Commercial laundry water recycling makes financial sense

I read an excellent article on laundry costs and laundry water recycling on the Alliance for Water Efficiency’s website, and thought it would be worth sharing, as it specifically mentions membrane filter technology as an effective way of recycling laundry water.

The article starts by making some fairly obvious points to anyone who’s in the business, such as:

  • Quality comes first; whatever water conservation measures you use, they can’t interfere with the effectiveness of cleaning fabrics. You can only reduce your water use per pound of laundry to a certain point (approximately 2 gallons per pound of laundry; lower if fabrics are heavily soiled) before quality starts to suffer.
  • Water represents more than 50 percent of the total operating costs for most commercial laundries.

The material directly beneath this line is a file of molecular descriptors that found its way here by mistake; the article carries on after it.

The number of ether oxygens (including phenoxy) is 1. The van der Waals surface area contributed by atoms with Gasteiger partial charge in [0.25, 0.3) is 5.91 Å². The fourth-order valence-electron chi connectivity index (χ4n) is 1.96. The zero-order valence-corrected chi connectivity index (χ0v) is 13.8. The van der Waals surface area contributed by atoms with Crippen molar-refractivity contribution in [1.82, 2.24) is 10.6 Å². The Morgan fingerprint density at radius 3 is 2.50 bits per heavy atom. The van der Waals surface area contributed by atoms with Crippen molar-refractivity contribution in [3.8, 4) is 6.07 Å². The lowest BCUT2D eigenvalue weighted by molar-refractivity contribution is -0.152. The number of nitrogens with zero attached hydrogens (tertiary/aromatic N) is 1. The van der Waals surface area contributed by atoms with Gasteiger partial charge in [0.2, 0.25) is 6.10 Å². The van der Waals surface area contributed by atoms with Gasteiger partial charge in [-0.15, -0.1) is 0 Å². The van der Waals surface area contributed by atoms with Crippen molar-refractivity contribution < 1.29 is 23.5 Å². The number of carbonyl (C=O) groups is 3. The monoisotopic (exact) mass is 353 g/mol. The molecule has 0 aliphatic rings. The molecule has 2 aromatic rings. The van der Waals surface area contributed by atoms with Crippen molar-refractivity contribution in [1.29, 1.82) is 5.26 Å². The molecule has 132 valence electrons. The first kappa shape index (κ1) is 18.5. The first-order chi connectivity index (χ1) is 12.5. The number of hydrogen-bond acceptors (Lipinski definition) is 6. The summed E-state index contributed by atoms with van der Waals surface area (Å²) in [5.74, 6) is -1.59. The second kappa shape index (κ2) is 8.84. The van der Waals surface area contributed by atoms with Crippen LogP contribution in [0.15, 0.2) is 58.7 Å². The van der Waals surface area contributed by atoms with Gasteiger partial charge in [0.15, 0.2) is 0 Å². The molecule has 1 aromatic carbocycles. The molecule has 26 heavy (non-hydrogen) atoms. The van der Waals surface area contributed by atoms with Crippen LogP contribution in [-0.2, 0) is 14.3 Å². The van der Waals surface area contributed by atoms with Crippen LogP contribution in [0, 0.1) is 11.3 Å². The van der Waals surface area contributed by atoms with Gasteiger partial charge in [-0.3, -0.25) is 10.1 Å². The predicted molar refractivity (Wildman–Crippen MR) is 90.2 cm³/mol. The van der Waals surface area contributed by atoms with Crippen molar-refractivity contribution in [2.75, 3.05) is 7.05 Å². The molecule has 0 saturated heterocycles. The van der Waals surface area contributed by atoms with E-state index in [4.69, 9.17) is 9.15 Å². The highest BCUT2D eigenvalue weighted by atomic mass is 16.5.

• Most commercial facilities have the potential to conserve more water than they currently do.
  • Commercial laundries have a tough cleaning job to do. Compared to average residential laundry challenges, these high-volume facilities deal with greater concentrations and wider varieties of dirt, food, chemicals, grime, bacteria, grease, stains and biohazards.

The big question is: what recycling technology to use? The article points to two strong candidates as offering exciting opportunities to advance clothes washing efficiencies: ozonation and membrane filtration.

Membrane filtration, in particular, is showing great promise in our research at AWPI. We already have a working prototype for this general type of technology that’s functioning quite well in a food processing application (with sanitation challenges much greater than those encountered in laundry water recycling).

Soon we’ll be setting up our laundry prototype in partnership with a large commercial laundry in Georgia. It’s a different application, yes, and some tweaks will be required, but the basic functionality is the same. The outlook is good; the cost savings of the system will be significant enough to allow operators to recover installation costs in the first few months of operation.

You can read the referenced article here: